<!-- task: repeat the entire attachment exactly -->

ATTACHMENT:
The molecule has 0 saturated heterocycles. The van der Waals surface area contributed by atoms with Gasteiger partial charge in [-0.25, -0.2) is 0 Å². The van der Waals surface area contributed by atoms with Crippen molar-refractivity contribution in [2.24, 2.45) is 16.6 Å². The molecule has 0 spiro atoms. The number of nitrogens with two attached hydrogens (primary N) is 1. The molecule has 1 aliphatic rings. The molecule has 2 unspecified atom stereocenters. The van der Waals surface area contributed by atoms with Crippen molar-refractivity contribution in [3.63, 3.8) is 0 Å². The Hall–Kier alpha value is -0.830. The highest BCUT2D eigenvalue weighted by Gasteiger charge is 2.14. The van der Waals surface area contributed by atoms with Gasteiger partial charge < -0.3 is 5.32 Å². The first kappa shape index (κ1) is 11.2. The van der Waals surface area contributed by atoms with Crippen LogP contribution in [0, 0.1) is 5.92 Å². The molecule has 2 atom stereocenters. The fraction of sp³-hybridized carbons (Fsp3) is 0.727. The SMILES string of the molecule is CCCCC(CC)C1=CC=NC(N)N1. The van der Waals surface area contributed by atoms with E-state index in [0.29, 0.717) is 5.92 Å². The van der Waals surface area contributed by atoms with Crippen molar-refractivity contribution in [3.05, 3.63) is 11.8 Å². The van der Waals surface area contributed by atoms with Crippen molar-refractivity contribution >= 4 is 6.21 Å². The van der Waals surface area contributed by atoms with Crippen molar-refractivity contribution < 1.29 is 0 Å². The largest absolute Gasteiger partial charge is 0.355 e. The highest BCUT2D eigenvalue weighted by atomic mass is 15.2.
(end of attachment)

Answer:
The molecule has 0 saturated heterocycles. The van der Waals surface area contributed by atoms with Gasteiger partial charge in [-0.25, -0.2) is 0 Å². The van der Waals surface area contributed by atoms with Crippen molar-refractivity contribution in [2.24, 2.45) is 16.6 Å². The molecule has 0 spiro atoms. The number of nitrogens with two attached hydrogens (primary N) is 1. The molecule has 1 aliphatic rings. The molecule has 2 unspecified atom stereocenters. The van der Waals surface area contributed by atoms with Crippen molar-refractivity contribution in [3.63, 3.8) is 0 Å². The Hall–Kier alpha value is -0.830. The highest BCUT2D eigenvalue weighted by Gasteiger charge is 2.14. The van der Waals surface area contributed by atoms with Gasteiger partial charge < -0.3 is 5.32 Å². The first kappa shape index (κ1) is 11.2. The van der Waals surface area contributed by atoms with Crippen LogP contribution in [0, 0.1) is 5.92 Å². The molecule has 2 atom stereocenters. The fraction of sp³-hybridized carbons (Fsp3) is 0.727. The SMILES string of the molecule is CCCCC(CC)C1=CC=NC(N)N1. The van der Waals surface area contributed by atoms with E-state index in [0.29, 0.717) is 5.92 Å². The van der Waals surface area contributed by atoms with Crippen molar-refractivity contribution in [3.05, 3.63) is 11.8 Å². The van der Waals surface area contributed by atoms with Crippen molar-refractivity contribution >= 4 is 6.21 Å². The van der Waals surface area contributed by atoms with Crippen molar-refractivity contribution < 1.29 is 0 Å². The largest absolute Gasteiger partial charge is 0.355 e. The highest BCUT2D eigenvalue weighted by atomic mass is 15.2.